Hawkeye fans can be upset with Ferentz. They even can say that he's not earning his $4M annual salary. Heck, they can wish him gone if they want.
It's not going to happen anytime soon, nor should it. Ferentz has accomplished quite a bit in his career. He's given a lot to Iowa football, the university and the community. He's done it with dignity and class.
It's not luck. Ferentz is well organized and intelligent, especially when it comes to football. That's why he understands the state of his football team.
The Dean of Big Ten coaches has stated before that you are what your record says you are. At 4-6 overall, 2-4 in the conference and on a four-game skid, the Hawkeyes are among the league's worst teams after being one of its best only three seasons ago.
Iowa didn't just become bad. The slide started in 2010 when the team underperformed, lacked effort at times and endured some coaching paralysis (Wisconsin's fake punt, for one). The Hawkeyes took another step back last season and the current group might be the worst one since Ferentz's first season in 1999.
The head coach said in March that coaching changes and a review of the program after the last two seasons was "invigorating." He couldn't have foreseen these results when making that comment.
Ferentz has succeeded by living in the moment. He, strength coach Chris Doyle and the program have twice broken the rock with persistence. This team has shown that a third ascension is farther away than the coach thought it to be earlier in the year.
Ferentz hasn't forgotten how to coach the game or lost his desire to win. He just hasn't recruited enough talent or developed it the way he had earlier in his tenure here to win at a high level. He and his staff also haven't improved enough in terms of clock management and strategy to overcome it.
When Ferentz hired Greg Davis last offseason, he said he liked his new offensive coordinator's ability to adapt his attack to fit the strengths of his players. That hasn't happened. Quarterback James Vandenberg has looked lost after a standout junior year. His regression can't solely be placed on his shoulder pads.
In fairness to Davis, he must work within the parameters of the Ferentz philosophy of a conservative offense with a bend-but-don't-break defense. And the disparity between Iowa's talent on that side of the ball and with what Davis worked with at Texas is cavernous. He noticed and said publicly that the team lacked speed shortly after taking the Hawkeye gig.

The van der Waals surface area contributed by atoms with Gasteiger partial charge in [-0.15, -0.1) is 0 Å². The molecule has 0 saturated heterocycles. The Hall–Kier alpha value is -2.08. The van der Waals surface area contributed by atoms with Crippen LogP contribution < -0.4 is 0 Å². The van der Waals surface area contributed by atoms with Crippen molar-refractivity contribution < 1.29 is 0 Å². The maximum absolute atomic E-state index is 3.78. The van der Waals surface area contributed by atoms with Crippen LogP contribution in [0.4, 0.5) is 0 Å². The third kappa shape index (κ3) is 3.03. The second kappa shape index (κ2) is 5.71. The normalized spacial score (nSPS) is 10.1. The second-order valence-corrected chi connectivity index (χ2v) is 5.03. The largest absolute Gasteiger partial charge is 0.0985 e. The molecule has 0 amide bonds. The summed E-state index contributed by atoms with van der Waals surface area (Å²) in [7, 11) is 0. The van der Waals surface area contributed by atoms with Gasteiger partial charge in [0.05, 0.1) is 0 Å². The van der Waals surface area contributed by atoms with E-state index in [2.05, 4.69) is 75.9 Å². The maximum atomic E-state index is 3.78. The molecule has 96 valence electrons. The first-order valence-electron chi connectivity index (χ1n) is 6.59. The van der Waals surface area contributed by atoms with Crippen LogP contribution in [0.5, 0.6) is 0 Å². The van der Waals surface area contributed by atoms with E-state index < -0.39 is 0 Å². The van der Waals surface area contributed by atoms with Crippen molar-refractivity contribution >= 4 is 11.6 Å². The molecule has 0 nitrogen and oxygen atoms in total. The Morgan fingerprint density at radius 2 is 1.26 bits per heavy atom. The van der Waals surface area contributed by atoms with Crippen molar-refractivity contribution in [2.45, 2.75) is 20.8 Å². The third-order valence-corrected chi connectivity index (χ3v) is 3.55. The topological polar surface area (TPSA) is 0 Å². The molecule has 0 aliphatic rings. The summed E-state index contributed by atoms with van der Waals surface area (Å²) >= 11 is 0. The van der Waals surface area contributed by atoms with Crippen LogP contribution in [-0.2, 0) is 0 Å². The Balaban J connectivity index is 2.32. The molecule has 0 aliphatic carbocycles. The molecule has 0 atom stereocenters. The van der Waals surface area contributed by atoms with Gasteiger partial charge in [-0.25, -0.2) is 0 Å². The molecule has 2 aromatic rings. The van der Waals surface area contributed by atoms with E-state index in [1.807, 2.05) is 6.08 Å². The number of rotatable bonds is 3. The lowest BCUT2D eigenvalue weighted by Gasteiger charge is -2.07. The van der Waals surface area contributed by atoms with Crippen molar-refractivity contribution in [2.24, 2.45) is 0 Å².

Ferentz needs to focus on the positives at the risk of losing his team completely. Saturday's atrocious first-half against a Purdue team on life support serves as evidence that this group might be slipping away from him.
The Hawkeyes played better after a halftime chewing out from Ferentz. They couldn't have played much worse than they did in the first 30 minutes. Purdue also performed sloppily, finishing the day with three fumbles lost and 10 penalties for 100 yards. That magnified the colossal failure of Iowa.
Maybe it would help if Ferentz and the coaches become less rigid schematically and find ways to put their athletes in better position to succeed. They can stay true to their beliefs and still mix it up a bit.
Iowa radio analyst Ed Podolak said on Saturday that the Boilermakers looked like they were in the Hawkeye huddle. It was painfully obvious that the visitors knew what plays Iowa was running at the line of scrimmage. It made things a lot easier for a defense that had been abused during a five-game losing streak.
It was nothing new. As Ferentz has said repeatedly, it's about execution of the game plan. Teams have known for years what Iowa likes to do.
This incarnation of Iowa football had not executed consistently at any point, however. It fell on the coaches to guide them to perform better through teaching or altering the plan to keep the opposition off balance more often.
While the Hawkeyes have been competitive most weeks this fall and have brought in some solid talent in the last few classes, recruiting from their current state will be hard. Strong coaching and development will be as crucial as ever in the Ferentz Era.
It's painfully obvious that this program has regressed significantly since beating Georgia Tech in the Orange Bowl after the '09 season. It's fallen down the Big Ten hierarchy to a point that recovery won't be easy or fast. More than have a few things have broken.